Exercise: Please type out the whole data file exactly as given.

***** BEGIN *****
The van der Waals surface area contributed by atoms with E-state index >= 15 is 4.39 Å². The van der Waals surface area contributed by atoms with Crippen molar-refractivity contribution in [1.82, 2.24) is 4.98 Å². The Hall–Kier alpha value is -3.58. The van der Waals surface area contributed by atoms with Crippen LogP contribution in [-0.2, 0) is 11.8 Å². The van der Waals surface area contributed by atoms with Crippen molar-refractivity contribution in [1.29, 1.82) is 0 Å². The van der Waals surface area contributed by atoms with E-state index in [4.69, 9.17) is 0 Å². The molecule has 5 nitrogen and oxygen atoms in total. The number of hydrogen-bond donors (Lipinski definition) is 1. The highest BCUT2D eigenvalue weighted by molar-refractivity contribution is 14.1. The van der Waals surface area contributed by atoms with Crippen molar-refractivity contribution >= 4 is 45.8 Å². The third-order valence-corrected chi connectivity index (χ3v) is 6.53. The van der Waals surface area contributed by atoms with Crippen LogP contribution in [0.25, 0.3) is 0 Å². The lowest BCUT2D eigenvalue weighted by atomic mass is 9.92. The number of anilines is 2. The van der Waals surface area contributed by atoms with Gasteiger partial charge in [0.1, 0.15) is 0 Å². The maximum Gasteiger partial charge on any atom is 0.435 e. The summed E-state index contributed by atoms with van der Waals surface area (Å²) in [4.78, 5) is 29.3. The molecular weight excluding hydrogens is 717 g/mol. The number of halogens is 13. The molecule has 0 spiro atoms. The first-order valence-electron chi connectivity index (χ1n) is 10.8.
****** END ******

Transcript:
The van der Waals surface area contributed by atoms with E-state index >= 15 is 4.39 Å². The van der Waals surface area contributed by atoms with Crippen molar-refractivity contribution in [1.82, 2.24) is 4.98 Å². The Hall–Kier alpha value is -3.58. The van der Waals surface area contributed by atoms with Crippen LogP contribution in [-0.2, 0) is 11.8 Å². The van der Waals surface area contributed by atoms with Crippen molar-refractivity contribution in [1.29, 1.82) is 0 Å². The van der Waals surface area contributed by atoms with E-state index in [4.69, 9.17) is 0 Å². The molecule has 5 nitrogen and oxygen atoms in total. The number of hydrogen-bond donors (Lipinski definition) is 1. The highest BCUT2D eigenvalue weighted by molar-refractivity contribution is 14.1. The van der Waals surface area contributed by atoms with Crippen molar-refractivity contribution >= 4 is 45.8 Å². The third-order valence-corrected chi connectivity index (χ3v) is 6.53. The van der Waals surface area contributed by atoms with Crippen LogP contribution in [0.25, 0.3) is 0 Å². The lowest BCUT2D eigenvalue weighted by atomic mass is 9.92. The number of anilines is 2. The van der Waals surface area contributed by atoms with Gasteiger partial charge in [0.1, 0.15) is 0 Å². The maximum Gasteiger partial charge on any atom is 0.435 e. The summed E-state index contributed by atoms with van der Waals surface area (Å²) in [4.78, 5) is 29.3. The molecular weight excluding hydrogens is 717 g/mol. The number of halogens is 13. The molecule has 0 spiro atoms. The first-order valence-electron chi connectivity index (χ1n) is 10.8.